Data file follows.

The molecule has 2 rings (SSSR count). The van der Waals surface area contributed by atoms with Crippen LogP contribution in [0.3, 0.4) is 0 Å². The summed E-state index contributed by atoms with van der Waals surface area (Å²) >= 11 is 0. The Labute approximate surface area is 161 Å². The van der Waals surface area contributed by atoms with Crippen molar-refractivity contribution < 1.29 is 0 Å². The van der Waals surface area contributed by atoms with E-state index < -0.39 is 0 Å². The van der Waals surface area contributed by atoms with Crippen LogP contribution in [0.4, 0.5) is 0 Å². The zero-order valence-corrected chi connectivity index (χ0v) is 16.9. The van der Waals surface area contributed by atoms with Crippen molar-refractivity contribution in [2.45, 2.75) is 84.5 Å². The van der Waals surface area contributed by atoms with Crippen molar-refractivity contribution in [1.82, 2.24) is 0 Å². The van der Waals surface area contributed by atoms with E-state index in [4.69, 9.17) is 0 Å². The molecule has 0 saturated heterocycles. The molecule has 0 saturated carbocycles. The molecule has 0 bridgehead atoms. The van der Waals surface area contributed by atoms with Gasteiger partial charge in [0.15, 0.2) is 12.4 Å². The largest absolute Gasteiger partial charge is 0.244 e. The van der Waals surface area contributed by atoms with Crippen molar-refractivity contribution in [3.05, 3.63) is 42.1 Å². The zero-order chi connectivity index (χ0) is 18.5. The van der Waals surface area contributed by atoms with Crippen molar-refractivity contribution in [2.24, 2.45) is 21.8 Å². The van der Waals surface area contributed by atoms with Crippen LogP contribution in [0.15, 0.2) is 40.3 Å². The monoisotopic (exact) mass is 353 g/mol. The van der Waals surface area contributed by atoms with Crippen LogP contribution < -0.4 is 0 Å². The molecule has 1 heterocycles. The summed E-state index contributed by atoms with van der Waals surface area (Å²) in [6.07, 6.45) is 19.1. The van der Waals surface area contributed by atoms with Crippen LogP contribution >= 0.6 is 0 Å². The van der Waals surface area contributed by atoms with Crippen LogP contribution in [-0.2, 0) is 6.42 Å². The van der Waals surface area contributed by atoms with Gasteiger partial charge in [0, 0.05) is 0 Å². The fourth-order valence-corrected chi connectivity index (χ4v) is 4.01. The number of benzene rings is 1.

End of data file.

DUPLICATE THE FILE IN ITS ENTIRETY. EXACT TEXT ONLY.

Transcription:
The molecule has 2 rings (SSSR count). The van der Waals surface area contributed by atoms with Crippen LogP contribution in [0.3, 0.4) is 0 Å². The summed E-state index contributed by atoms with van der Waals surface area (Å²) >= 11 is 0. The Labute approximate surface area is 161 Å². The van der Waals surface area contributed by atoms with Crippen molar-refractivity contribution < 1.29 is 0 Å². The van der Waals surface area contributed by atoms with E-state index < -0.39 is 0 Å². The van der Waals surface area contributed by atoms with Crippen LogP contribution in [0.4, 0.5) is 0 Å². The zero-order valence-corrected chi connectivity index (χ0v) is 16.9. The van der Waals surface area contributed by atoms with Crippen molar-refractivity contribution in [2.45, 2.75) is 84.5 Å². The van der Waals surface area contributed by atoms with Crippen molar-refractivity contribution in [1.82, 2.24) is 0 Å². The van der Waals surface area contributed by atoms with E-state index in [4.69, 9.17) is 0 Å². The molecule has 0 saturated heterocycles. The molecule has 0 saturated carbocycles. The molecule has 0 bridgehead atoms. The van der Waals surface area contributed by atoms with Gasteiger partial charge in [0.15, 0.2) is 12.4 Å². The largest absolute Gasteiger partial charge is 0.244 e. The van der Waals surface area contributed by atoms with Crippen molar-refractivity contribution in [3.05, 3.63) is 42.1 Å². The zero-order chi connectivity index (χ0) is 18.5. The van der Waals surface area contributed by atoms with Crippen molar-refractivity contribution in [2.24, 2.45) is 21.8 Å². The van der Waals surface area contributed by atoms with Crippen LogP contribution in [0.15, 0.2) is 40.3 Å². The monoisotopic (exact) mass is 353 g/mol. The van der Waals surface area contributed by atoms with Crippen LogP contribution < -0.4 is 0 Å². The molecule has 1 heterocycles. The summed E-state index contributed by atoms with van der Waals surface area (Å²) in [6.07, 6.45) is 19.1. The van der Waals surface area contributed by atoms with Crippen LogP contribution >= 0.6 is 0 Å². The van der Waals surface area contributed by atoms with Crippen LogP contribution in [-0.2, 0) is 6.42 Å². The van der Waals surface area contributed by atoms with Gasteiger partial charge in [0, 0.05) is 0 Å². The fourth-order valence-corrected chi connectivity index (χ4v) is 4.01. The number of benzene rings is 1.